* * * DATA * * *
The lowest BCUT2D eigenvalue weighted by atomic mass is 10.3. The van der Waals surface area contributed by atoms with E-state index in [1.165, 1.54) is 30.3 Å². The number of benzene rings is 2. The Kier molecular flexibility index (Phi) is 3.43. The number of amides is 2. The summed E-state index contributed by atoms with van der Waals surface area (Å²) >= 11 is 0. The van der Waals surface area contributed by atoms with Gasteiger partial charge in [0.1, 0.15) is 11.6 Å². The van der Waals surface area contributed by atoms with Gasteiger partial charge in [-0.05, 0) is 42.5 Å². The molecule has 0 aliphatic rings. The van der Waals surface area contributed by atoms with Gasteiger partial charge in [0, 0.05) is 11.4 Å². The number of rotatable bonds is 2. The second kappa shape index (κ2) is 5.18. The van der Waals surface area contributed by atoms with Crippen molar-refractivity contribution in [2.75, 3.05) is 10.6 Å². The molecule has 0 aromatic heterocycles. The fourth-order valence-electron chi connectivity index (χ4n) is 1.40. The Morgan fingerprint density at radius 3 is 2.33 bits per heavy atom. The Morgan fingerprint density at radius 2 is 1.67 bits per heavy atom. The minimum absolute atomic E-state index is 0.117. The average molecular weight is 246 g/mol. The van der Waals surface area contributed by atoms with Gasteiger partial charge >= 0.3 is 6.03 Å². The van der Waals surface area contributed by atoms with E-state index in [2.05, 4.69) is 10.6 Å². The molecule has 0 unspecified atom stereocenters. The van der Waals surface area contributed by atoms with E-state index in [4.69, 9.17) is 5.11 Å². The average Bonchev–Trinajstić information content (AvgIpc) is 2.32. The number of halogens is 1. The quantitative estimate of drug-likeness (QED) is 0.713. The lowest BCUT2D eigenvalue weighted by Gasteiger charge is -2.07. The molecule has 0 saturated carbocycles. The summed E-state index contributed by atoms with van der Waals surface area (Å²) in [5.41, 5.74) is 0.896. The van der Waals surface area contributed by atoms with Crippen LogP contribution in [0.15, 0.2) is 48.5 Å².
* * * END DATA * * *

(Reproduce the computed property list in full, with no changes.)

The lowest BCUT2D eigenvalue weighted by atomic mass is 10.3. The van der Waals surface area contributed by atoms with E-state index in [1.165, 1.54) is 30.3 Å². The number of benzene rings is 2. The Kier molecular flexibility index (Phi) is 3.43. The number of amides is 2. The summed E-state index contributed by atoms with van der Waals surface area (Å²) >= 11 is 0. The van der Waals surface area contributed by atoms with Gasteiger partial charge in [0.1, 0.15) is 11.6 Å². The van der Waals surface area contributed by atoms with Gasteiger partial charge in [-0.05, 0) is 42.5 Å². The molecule has 0 aliphatic rings. The van der Waals surface area contributed by atoms with Gasteiger partial charge in [0, 0.05) is 11.4 Å². The number of rotatable bonds is 2. The second kappa shape index (κ2) is 5.18. The van der Waals surface area contributed by atoms with Crippen molar-refractivity contribution in [2.75, 3.05) is 10.6 Å². The molecule has 0 aromatic heterocycles. The fourth-order valence-electron chi connectivity index (χ4n) is 1.40. The Morgan fingerprint density at radius 3 is 2.33 bits per heavy atom. The Morgan fingerprint density at radius 2 is 1.67 bits per heavy atom. The minimum absolute atomic E-state index is 0.117. The average molecular weight is 246 g/mol. The van der Waals surface area contributed by atoms with Gasteiger partial charge >= 0.3 is 6.03 Å². The van der Waals surface area contributed by atoms with E-state index in [2.05, 4.69) is 10.6 Å². The molecule has 0 unspecified atom stereocenters. The van der Waals surface area contributed by atoms with E-state index in [4.69, 9.17) is 5.11 Å². The average Bonchev–Trinajstić information content (AvgIpc) is 2.32. The number of halogens is 1. The quantitative estimate of drug-likeness (QED) is 0.713. The lowest BCUT2D eigenvalue weighted by Gasteiger charge is -2.07. The molecule has 0 saturated carbocycles. The summed E-state index contributed by atoms with van der Waals surface area (Å²) in [5.41, 5.74) is 0.896. The van der Waals surface area contributed by atoms with Crippen LogP contribution in [0.15, 0.2) is 48.5 Å².